Bulbs and bulblike plants, Perennials
Known best as large-flowered Christmas gift plants, hybrid amaryllis can also be grown outdoors year-round in Zones 13, 15–17, 21–24, H1, H2; and with some shelter, in Zones 8, 9, 14, 18, 20. Available as singles and doubles in reds, pinks, salmon, near-orange, creamy yellow, and white; some are striped, picoteed, and variously marked; as miniatures with 3–5-in. flowers topping 12–15-in. stems; and as an unusual evergreen Brazilian species, H. papilio (Zones 8, 9, 13–24), with 5-in., greenish white flowers heavily patterned in pinkish purple or red. These blooms are 8–9 in. across, on a stout, 2-ft. stem. For the fall-blooming amaryllis commonly called naked lady, see Amaryllis belladonna.
Outdoors, amaryllis blooms in spring, appearing either before or with the broad, strap-shaped leaves. Indoors, they bloom just a few weeks after planting.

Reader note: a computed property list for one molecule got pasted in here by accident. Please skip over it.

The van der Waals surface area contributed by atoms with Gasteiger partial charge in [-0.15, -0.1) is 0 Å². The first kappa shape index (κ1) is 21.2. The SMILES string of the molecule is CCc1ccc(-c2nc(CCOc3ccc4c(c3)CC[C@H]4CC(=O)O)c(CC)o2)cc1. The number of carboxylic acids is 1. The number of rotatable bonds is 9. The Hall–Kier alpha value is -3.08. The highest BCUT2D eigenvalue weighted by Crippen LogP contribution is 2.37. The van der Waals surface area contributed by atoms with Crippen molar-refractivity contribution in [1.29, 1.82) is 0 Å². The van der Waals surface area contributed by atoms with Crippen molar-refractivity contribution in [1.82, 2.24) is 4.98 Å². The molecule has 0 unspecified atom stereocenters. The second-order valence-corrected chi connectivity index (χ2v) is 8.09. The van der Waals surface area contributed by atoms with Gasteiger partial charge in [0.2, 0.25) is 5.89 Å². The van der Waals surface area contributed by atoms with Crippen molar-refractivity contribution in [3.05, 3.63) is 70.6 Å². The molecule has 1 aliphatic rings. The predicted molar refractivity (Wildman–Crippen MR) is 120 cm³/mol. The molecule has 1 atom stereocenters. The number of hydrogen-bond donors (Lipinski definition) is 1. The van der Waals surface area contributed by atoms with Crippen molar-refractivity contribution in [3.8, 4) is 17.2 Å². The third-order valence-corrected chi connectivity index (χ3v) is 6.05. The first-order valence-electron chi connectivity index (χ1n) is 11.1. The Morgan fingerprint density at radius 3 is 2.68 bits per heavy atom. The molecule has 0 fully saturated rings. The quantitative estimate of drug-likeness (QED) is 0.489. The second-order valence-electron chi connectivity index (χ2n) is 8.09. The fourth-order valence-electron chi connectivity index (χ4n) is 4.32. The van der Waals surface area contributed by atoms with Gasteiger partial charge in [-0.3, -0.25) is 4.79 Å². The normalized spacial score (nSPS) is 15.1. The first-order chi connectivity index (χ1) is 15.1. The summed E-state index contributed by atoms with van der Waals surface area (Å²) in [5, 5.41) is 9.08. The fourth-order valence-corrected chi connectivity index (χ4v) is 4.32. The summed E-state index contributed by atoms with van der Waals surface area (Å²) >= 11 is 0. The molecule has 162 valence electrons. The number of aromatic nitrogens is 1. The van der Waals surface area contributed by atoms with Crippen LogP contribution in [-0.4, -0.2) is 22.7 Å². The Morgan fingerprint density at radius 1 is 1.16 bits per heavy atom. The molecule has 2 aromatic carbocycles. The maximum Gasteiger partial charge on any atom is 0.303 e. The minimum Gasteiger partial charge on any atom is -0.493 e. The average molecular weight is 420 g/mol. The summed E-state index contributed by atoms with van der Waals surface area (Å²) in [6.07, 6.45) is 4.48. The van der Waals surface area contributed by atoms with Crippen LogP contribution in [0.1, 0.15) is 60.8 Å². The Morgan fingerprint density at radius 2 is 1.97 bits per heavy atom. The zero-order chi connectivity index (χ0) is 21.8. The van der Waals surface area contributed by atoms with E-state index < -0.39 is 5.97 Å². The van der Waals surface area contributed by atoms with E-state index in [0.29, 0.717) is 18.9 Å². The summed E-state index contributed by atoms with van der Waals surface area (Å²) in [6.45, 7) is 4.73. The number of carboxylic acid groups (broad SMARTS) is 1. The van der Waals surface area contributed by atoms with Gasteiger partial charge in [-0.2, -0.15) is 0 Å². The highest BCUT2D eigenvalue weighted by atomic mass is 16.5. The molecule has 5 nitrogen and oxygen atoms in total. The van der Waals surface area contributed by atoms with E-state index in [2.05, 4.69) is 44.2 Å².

In the fall, plant in large clumps or drifts by setting bulbs 1 ft. apart in organically enriched, well-drained soil; keep tops of bulb necks even with the soil surface. Protect from slugs and snails. Water thoroughly, then keep soil barely moist until leaves emerge. Once plants have sprouted, increase watering, but don’t let soil become soggy. Leaves will grow through summer and disappear in fall if the plants are dried off; otherwise, some foliage will remain. Divide infrequently.
For container culture, indoors or out, plant in fall in a rich, sandy potting mix amended with bonemeal or superphosphate. Allow a 2-in. space between the bulb and the edge of the pot; set upper half of the bulb above the soil surface. Firm the soil, water well, and then keep the soil barely moist until plant growth begins. When flowers fade, cut off the stem; keep up regular watering and feeding until late summer. Then cut back on watering. When leaves are completely yellow, withhold water and let plants dry out.